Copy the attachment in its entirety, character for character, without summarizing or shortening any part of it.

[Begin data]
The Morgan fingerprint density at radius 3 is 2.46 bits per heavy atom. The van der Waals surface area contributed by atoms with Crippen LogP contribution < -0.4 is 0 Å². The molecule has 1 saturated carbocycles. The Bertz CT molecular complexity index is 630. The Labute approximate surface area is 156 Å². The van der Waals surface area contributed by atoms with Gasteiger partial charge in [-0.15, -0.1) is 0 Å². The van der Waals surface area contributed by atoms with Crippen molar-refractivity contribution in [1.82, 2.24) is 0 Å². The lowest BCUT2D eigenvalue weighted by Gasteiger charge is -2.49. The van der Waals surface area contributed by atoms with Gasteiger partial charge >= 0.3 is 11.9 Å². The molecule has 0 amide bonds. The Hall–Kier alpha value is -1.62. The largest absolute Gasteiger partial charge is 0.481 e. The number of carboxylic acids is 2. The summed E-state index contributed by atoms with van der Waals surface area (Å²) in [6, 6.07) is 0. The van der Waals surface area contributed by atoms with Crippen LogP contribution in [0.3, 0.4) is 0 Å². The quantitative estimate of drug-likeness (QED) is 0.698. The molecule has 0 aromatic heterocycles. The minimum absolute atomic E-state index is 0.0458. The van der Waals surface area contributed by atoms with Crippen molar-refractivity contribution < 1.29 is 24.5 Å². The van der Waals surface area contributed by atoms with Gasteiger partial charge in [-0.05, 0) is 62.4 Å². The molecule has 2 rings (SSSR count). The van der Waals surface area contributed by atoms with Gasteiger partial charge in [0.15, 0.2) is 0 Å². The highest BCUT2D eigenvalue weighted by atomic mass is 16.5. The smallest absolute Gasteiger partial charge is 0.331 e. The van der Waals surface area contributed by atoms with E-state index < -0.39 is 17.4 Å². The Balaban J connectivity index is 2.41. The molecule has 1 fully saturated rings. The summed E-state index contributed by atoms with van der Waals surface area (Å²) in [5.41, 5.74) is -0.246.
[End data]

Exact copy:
The Morgan fingerprint density at radius 3 is 2.46 bits per heavy atom. The van der Waals surface area contributed by atoms with Crippen LogP contribution < -0.4 is 0 Å². The molecule has 1 saturated carbocycles. The Bertz CT molecular complexity index is 630. The Labute approximate surface area is 156 Å². The van der Waals surface area contributed by atoms with Gasteiger partial charge in [-0.15, -0.1) is 0 Å². The van der Waals surface area contributed by atoms with Crippen molar-refractivity contribution in [1.82, 2.24) is 0 Å². The lowest BCUT2D eigenvalue weighted by Gasteiger charge is -2.49. The van der Waals surface area contributed by atoms with Gasteiger partial charge >= 0.3 is 11.9 Å². The molecule has 0 amide bonds. The Hall–Kier alpha value is -1.62. The largest absolute Gasteiger partial charge is 0.481 e. The number of carboxylic acids is 2. The summed E-state index contributed by atoms with van der Waals surface area (Å²) in [6, 6.07) is 0. The van der Waals surface area contributed by atoms with Crippen LogP contribution in [0.3, 0.4) is 0 Å². The quantitative estimate of drug-likeness (QED) is 0.698. The molecule has 0 aromatic heterocycles. The minimum absolute atomic E-state index is 0.0458. The van der Waals surface area contributed by atoms with Crippen molar-refractivity contribution < 1.29 is 24.5 Å². The van der Waals surface area contributed by atoms with Gasteiger partial charge in [-0.05, 0) is 62.4 Å². The molecule has 2 rings (SSSR count). The van der Waals surface area contributed by atoms with Gasteiger partial charge in [0.15, 0.2) is 0 Å². The highest BCUT2D eigenvalue weighted by atomic mass is 16.5. The smallest absolute Gasteiger partial charge is 0.331 e. The van der Waals surface area contributed by atoms with E-state index < -0.39 is 17.4 Å². The Balaban J connectivity index is 2.41. The molecule has 1 fully saturated rings. The summed E-state index contributed by atoms with van der Waals surface area (Å²) in [5.41, 5.74) is -0.246.